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In some ways, Season Three marks another new beginning for “Happy Endings.”
In its freshman season, the ABC sitcom about six friends weathered some critical backbiting that initially saw it as a variation on the established formula that’s worked for shows like ”Friends” and “How I Met You Mother.” But the show quickly found its own very distinct comedic voice and earned fresh praise for its fast and furious many-jokes-per-minute approach, and by the end of its second year on the air it had been embraced by a rabidly loyal core audience and critics who’d been gradually won over.
Now, as Season Three launches the creative forces behind the series are making a bid to elevate “Happy Endings” from a cult favorite with reliable ratings to a full-fledged hit, shaking up the status quo with a new emphasis on the personal lives of the characters amid their successful style of landing punch lines.
“We think, creatively, that really digging into the characters is going to help us, so it’s not all one-off comedy,” says executive producer Josh Bycel. “We felt like we left a lot of great stuff on the table at the end of the season finale. We left it with Brad [played by Damon Wayans, Jr.] having lost his job, Dave and Alex [Zachary Knighton and Elisha Cuthbert] back together, and we’re really jumping into both those things.”
Executive producer Jonathan Groff hopes the focus on the more personal storylines – with the same level of laughs the show’s become known for – will draw in an even larger, more mainstream audience and keep them coming back. “You watch a ‘Modern Family,’ which is such a great show and there’s so much continuity and heart and warmth and character development, and our show’s very different,” he says. ‘We love how fast and funny it is, but we want to be that too, in a way, as much as possible: that show that viewers can find and like and not just be a cult hit."
Bycel explains that the two ongoing storylines in Season Three will be more relatable and not quite as out-there wacky as previous season storylines. “We’re jumping into Brad exploring what it’s like to not have a job since he was 15 years old and maybe trying some jobs: he and Max end up being bar mitzvah hype guys together, which is Brad exploring his artistic side,” he reveals. “And with the Dave and Alex thing, we felt like let’s just jump into it and deal with it in a real way for a couple that used to be together, had a horrible breakup and now trying to be back together – and what does that mean. In the first four episodes we try to have fun with that.”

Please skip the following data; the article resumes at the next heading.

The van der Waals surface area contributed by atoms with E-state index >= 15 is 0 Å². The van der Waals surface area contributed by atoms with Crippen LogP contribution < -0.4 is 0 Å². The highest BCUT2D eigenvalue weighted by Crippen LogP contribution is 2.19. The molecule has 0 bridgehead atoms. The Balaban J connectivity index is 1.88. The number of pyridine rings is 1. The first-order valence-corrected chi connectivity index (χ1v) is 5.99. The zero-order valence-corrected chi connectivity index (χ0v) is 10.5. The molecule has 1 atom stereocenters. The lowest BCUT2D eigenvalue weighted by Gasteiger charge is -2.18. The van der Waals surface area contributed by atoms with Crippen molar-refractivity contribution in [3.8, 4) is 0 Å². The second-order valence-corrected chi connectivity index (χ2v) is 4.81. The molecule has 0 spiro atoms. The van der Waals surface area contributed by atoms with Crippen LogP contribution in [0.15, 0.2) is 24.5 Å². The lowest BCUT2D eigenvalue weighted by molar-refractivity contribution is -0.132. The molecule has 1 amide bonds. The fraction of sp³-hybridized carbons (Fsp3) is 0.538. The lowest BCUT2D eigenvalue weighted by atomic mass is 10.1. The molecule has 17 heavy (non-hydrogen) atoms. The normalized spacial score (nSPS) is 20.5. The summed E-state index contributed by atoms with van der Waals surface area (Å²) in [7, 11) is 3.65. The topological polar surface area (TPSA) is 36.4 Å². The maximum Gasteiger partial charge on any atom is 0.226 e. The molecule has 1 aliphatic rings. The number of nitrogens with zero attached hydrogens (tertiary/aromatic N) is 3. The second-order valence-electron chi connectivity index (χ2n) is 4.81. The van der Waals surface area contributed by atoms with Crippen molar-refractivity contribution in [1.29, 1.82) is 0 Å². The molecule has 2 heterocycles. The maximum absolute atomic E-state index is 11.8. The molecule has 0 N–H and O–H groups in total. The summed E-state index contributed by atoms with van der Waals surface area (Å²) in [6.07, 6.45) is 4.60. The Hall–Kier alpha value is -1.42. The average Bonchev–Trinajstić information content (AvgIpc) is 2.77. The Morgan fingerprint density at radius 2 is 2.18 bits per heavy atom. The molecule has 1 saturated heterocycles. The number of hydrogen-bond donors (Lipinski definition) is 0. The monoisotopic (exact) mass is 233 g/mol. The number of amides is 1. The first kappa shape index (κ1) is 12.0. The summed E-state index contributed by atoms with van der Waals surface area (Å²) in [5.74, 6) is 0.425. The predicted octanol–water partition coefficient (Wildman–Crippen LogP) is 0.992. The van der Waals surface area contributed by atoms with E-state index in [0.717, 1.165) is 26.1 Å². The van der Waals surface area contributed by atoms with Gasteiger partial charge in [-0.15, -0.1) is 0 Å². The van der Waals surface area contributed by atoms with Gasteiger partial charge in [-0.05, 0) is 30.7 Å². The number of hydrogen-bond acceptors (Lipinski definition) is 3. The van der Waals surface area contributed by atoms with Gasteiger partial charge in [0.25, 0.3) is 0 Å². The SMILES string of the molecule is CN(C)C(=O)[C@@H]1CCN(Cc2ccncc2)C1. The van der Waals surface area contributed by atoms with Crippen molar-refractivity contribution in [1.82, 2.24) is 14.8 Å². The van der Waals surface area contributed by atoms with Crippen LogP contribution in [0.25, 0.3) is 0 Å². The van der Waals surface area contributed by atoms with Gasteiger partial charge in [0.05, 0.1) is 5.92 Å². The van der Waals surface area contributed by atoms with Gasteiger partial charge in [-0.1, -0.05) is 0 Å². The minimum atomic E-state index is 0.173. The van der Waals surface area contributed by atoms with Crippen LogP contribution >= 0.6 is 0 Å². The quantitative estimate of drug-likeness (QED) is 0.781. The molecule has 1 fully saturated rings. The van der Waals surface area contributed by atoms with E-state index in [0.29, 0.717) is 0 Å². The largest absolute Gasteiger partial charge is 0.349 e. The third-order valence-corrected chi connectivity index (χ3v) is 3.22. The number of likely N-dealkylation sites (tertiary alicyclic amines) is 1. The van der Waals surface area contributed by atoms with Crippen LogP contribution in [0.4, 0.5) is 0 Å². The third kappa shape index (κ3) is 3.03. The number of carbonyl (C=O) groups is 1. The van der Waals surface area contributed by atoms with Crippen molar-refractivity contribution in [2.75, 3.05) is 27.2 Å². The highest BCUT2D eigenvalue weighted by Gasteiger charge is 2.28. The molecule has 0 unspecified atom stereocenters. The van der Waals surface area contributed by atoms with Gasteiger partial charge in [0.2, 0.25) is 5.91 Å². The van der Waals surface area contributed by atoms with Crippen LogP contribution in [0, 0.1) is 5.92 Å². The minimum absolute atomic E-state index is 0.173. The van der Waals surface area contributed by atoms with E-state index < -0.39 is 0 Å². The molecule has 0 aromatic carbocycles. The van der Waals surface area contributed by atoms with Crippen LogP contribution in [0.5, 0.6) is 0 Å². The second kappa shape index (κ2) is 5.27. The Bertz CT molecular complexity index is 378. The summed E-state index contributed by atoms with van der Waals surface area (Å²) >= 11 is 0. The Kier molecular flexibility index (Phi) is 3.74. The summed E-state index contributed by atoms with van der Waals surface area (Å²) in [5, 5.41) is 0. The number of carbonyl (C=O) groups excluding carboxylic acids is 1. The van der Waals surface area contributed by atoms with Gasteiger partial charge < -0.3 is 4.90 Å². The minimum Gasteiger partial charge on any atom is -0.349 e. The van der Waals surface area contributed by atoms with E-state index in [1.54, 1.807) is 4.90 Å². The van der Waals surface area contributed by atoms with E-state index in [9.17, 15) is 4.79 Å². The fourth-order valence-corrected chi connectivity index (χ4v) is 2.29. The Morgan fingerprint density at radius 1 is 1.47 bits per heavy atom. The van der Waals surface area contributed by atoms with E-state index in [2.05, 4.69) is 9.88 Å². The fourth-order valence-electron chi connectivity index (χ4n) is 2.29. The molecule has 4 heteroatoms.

Star Cuthbert says she thinks it’s a good time to re-enter the characters’ interpersonal dramas – the show, after all, initially centered on the group’s reaction to her character Alex’s sudden decision to call off her wedding to Dave. “I think we were trying to show that it wasn’t perfect, and that we weren’t back together with no complications,’ Cuthbert says. “I mean, there’s always going to be that history with us. But I also feel that we work together as a couple and we work together as friends, so matter where the creators of the show want to take us, it’s going to work. So it’s nice that the audience gets to see us as a real couple this year.”
Romance is also a factor for Casey Wilson’s character Penny. “We’re exploring is Penny in a relationship: let’s see how Penny handles that,”” says Groff, “and really what happens when Penny gets what may be the perfect relationship in a lot of ways. It’s not necessarily flawed, it’s not a guy named Doug Hitler or a guy who’s still stuck in college. It’s a real guy, but what if it’s not the right guy?”
“People relate to emotional storylines and there’s real investment when there a lot of story and I think people will like it,” says Wilson, who’s pleased that her role – one of the series’ zanier – will get a little romantic grounding. “It’s so fun – I already get to do a lot comedy, and it’s nice to play real, dare I say, tender – that sounds so gross! – scenes, and I love the guy that plays [Penny’s boyfriend] Pete: Nick Zano is the dreamiest, best-looking man I’ve seen in person.”
The cast also promises some familiarly off-kilter plots as well:
Cuthbert says Alex’s parents (played by comedy vets Christopher McDonald and Julie Haggerty) will drop by: “I don’t want to spoil it, but you’ll really get to understand where Alex gets her eating obsession from.”
Knighton reveals that Dave encounters issues during the holidays: “Dave in Thanksgiving episode has to experience the entire plight of the Native American in one 22-minute episode, and that may be the funniest thing I’ve been given yet.”
Adam Pally says his character Max will continue in his own ongoing quest for employment: “The job hunt doesn’t go great – it’s ever-evolving, I would say. But that’s the fun of Max. It’s always fun to see someone with no job try to get a job.”
Jane also has a new place, reveals Coupe: “She wants to take over, but she has met her match in Mr. Rob Corddry, who plays her boss. It’s really funny, sparring with him, because they’re both so feisty and manipulative.” And in another storyline, she reveals, “Jane becomes Gallagher, with the mallet, the wig and everything.”
Season 3 of "Happy Endings" premieres Tuesday Oct. 23 at 9 p.m. ET on ABC.